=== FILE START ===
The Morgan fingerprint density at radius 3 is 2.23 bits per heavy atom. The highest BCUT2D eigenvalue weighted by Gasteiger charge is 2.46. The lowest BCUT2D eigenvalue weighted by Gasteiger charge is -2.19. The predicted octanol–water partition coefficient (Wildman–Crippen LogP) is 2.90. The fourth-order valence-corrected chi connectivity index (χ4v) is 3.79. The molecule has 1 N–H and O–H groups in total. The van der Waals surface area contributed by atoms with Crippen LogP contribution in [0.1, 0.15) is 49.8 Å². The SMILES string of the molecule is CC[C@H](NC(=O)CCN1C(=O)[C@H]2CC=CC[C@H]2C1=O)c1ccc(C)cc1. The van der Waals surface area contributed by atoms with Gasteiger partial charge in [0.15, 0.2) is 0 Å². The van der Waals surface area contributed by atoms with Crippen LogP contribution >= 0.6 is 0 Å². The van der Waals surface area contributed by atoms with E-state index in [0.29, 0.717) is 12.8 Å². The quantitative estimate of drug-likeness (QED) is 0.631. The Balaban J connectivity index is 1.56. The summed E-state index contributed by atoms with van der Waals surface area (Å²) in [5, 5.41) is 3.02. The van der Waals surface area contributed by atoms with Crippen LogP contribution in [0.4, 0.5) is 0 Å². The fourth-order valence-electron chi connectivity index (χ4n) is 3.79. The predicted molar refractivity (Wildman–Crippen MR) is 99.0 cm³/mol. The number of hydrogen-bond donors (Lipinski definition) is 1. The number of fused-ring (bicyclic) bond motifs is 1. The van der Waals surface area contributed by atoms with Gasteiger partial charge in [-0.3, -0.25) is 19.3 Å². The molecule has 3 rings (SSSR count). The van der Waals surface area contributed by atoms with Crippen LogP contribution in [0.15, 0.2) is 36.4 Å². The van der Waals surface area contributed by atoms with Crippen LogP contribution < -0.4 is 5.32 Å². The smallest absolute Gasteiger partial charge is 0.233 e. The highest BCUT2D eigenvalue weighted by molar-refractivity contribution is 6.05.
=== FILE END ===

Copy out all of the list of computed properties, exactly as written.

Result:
The Morgan fingerprint density at radius 3 is 2.23 bits per heavy atom. The highest BCUT2D eigenvalue weighted by Gasteiger charge is 2.46. The lowest BCUT2D eigenvalue weighted by Gasteiger charge is -2.19. The predicted octanol–water partition coefficient (Wildman–Crippen LogP) is 2.90. The fourth-order valence-corrected chi connectivity index (χ4v) is 3.79. The molecule has 1 N–H and O–H groups in total. The van der Waals surface area contributed by atoms with Crippen LogP contribution in [0.1, 0.15) is 49.8 Å². The SMILES string of the molecule is CC[C@H](NC(=O)CCN1C(=O)[C@H]2CC=CC[C@H]2C1=O)c1ccc(C)cc1. The van der Waals surface area contributed by atoms with Gasteiger partial charge in [0.15, 0.2) is 0 Å². The van der Waals surface area contributed by atoms with Crippen LogP contribution >= 0.6 is 0 Å². The van der Waals surface area contributed by atoms with E-state index in [0.29, 0.717) is 12.8 Å². The quantitative estimate of drug-likeness (QED) is 0.631. The Balaban J connectivity index is 1.56. The summed E-state index contributed by atoms with van der Waals surface area (Å²) in [5, 5.41) is 3.02. The van der Waals surface area contributed by atoms with Crippen LogP contribution in [0.4, 0.5) is 0 Å². The fourth-order valence-electron chi connectivity index (χ4n) is 3.79. The predicted molar refractivity (Wildman–Crippen MR) is 99.0 cm³/mol. The number of hydrogen-bond donors (Lipinski definition) is 1. The number of fused-ring (bicyclic) bond motifs is 1. The van der Waals surface area contributed by atoms with Gasteiger partial charge in [-0.3, -0.25) is 19.3 Å². The molecule has 3 rings (SSSR count). The van der Waals surface area contributed by atoms with Crippen LogP contribution in [0.15, 0.2) is 36.4 Å². The van der Waals surface area contributed by atoms with Crippen LogP contribution < -0.4 is 5.32 Å². The smallest absolute Gasteiger partial charge is 0.233 e. The highest BCUT2D eigenvalue weighted by molar-refractivity contribution is 6.05.